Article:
1964 saw the arrival on the Western English Channel of the Viking I and Viking II of newcomer Thoresen Car Ferries. British Railways had closed their loss-making services in advance, confident that money simply couldn’t be made out of these operations. Thoresen very quickly showed them how it could be done and a third passenger ship, the Viking III, followed in 1965.
To illustrate just how different the Viking I and II were, consider that they were delivered in between British Rail’s almost embarrasingly conservative Avalon (1963) and the Dover/Holyhead Ferry I (1965). What must have passengers made of these amazing, thoroughly modern ships?
Equally impressive and modern ferries would follow from other operators and, latterly British Rail themselves. Yet the Vikings stood out for more than just their orange hulls. Styled by Tage Wandborg at KEH, these were utterly gorgeous little ships with modern, Scandinavian interiors and, on a practical level, completely clutter-free, drive-through vehicle decks.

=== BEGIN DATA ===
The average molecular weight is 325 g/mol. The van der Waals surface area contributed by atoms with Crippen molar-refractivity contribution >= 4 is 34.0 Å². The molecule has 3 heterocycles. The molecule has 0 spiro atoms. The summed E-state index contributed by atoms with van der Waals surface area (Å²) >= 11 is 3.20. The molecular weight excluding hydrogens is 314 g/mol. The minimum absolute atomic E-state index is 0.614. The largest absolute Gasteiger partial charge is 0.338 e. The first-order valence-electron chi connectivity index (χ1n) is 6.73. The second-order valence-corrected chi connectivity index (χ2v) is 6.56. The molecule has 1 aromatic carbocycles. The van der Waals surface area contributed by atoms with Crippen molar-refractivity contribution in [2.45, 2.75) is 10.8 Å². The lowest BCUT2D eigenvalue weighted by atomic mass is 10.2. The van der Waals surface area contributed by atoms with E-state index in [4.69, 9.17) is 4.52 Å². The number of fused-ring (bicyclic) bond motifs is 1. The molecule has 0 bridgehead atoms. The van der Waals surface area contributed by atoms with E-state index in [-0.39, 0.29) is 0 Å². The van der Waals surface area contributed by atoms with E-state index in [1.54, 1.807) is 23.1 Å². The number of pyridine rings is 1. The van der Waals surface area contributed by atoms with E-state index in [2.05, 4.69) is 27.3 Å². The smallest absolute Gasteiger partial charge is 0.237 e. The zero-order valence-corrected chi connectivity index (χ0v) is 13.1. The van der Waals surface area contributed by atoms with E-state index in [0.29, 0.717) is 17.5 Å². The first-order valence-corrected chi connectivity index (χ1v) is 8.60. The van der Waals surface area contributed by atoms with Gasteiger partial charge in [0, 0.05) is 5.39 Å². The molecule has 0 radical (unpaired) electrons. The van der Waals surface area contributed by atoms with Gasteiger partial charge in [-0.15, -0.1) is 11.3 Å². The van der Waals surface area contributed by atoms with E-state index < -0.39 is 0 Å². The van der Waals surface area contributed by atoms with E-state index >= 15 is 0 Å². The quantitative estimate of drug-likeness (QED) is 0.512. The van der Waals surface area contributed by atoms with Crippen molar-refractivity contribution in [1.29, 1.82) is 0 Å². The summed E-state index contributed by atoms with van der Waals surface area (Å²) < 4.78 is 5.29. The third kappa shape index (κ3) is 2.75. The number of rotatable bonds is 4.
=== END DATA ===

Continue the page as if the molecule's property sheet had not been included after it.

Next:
The three original Vikings proved successful beyond just their initial careers – each lived to see their 40th birthday with the premier ship, ranking alongside the likes of the Forde, Free Enterprise and Princess Victoria (I) as one of Britain’s most significant car ferries, being the first to be scrapped in 2008. This post however celebrates the halcyon initial days of Thoresen when they were the newcomer and swept all before them in a wave of style and modernity. The sad evolution to ‘establishment operator’ and the services’ ultimate demise under P&O in the early 21st century was not a pretty sight – P&O clearly hadn’t learnt the lessons of innovation and investment taught by Otto Thoresen himself at the outset.
Show below is a Thoresen Car Ferries brochure from that very first season, printed before the ships were even delivered.